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Tunisia bank chief: Country is open for business

Tunisia bank chief: Country is open for business

The governor of Tunisia's central bank said Saturday that his country is back in business, welcoming back investors and will instill transparency as attempts to allay any fears about commerce there.
Mustapha Kamel Nabli, appointed governor of the country's central bank earlier this week, said on the sidelines of the World Economic Forum that the mere fact he was there was a clear indication that "things are under control economically."
He pledged that corruption and cronyism in the North African nation would be replaced by transparency.
It has been two weeks since the North African nation ousted longtime strongman President Zine El Abidine Ben Ali, who fled to Saudi Arabia on Jan. 14 after 23 years in power.
"Tunisia has gone through a major transition over the last two weeks and we have gone a long way," Nabli said. "I think we are coming out in a quite good situation. ... Democracy is taking root even given the lack of democratic traditions in the country."
Many protesters had been angry over the lack of jobs, corruption and repression under Ben Ali, but Nabli emphasized that security conditions in the country are returning to normal. He said some political demonstrations are to be expected, and they are even welcome because they are allowing people to express themselves again.
"Revolutions always create some instability. It is the way you deal with them and the way you resolve them that is important," Nabli told reporters. "We think it is an ongoing process and the stability is coming back. We think it will be consolidated in the next weeks and months."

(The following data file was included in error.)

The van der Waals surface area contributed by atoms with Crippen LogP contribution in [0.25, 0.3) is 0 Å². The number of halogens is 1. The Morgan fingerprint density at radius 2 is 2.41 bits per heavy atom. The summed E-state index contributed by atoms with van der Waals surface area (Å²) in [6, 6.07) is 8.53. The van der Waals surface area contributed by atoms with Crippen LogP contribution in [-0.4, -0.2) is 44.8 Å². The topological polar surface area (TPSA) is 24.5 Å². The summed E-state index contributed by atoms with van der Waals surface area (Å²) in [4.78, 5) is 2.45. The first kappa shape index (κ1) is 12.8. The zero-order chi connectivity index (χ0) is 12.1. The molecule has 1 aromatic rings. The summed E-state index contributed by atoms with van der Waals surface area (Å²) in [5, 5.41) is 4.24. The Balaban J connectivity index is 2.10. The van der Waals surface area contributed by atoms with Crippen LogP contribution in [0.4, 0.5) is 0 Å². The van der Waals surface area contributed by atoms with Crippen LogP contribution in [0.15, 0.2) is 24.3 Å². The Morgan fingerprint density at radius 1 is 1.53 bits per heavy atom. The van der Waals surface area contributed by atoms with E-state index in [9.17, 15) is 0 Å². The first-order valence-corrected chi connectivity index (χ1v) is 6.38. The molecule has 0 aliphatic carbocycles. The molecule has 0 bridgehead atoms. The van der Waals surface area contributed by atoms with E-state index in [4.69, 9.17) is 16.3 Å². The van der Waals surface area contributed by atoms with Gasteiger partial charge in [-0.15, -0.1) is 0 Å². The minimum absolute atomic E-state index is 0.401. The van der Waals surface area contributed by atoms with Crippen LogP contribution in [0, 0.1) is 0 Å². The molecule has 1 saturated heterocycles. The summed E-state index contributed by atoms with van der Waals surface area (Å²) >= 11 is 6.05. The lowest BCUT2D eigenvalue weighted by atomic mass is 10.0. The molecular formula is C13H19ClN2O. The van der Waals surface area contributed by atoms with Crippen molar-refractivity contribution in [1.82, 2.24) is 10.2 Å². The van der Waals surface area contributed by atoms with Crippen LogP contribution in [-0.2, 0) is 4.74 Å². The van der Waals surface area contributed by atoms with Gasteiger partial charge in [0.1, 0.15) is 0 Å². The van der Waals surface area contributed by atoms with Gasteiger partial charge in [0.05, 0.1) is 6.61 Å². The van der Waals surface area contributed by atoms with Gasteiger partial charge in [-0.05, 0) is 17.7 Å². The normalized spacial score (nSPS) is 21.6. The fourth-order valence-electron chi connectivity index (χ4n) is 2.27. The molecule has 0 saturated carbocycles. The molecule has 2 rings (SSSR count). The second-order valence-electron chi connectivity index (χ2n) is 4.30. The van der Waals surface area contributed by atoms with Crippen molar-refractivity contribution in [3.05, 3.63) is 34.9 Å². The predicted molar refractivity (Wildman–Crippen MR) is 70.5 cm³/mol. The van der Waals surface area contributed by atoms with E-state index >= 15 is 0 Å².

Nabli said that even in the midst of major change, Tunisia's financial system is stable and the central bank is providing the liquidity needed by the economy. He said some businesses have been disrupted but officials expect it to be very transitory.
"I would like to convey this message to investors, that the country is back to business. ... It is going to be a much more favorable business environment. Democracy is good for investors. It is good for investment because democracy brings the rule of law," he added.
Tunisia's new interim Cabinet, its second in 10 days, is a caretaker government intended to prepare for elections in six to seven months.
The new Cabinet includes 12 new ministers and nine holdovers from the prior interim government that had been named on Jan. 17.
Nabli said despite the recent protests there, it was not something that would deter investment or commerce.
"It does not worry me that people protest, that is part of democracy. But, it is really (important) that people start going back to work, and people are, almost everywhere, people are back to work," he said. "Public services are being delivered, people are doing their daily business almost normally.
"And protests, they will continue, so fine, we don't see any problem with that."


Updated : 2021-05-12 01:48 GMT+08:00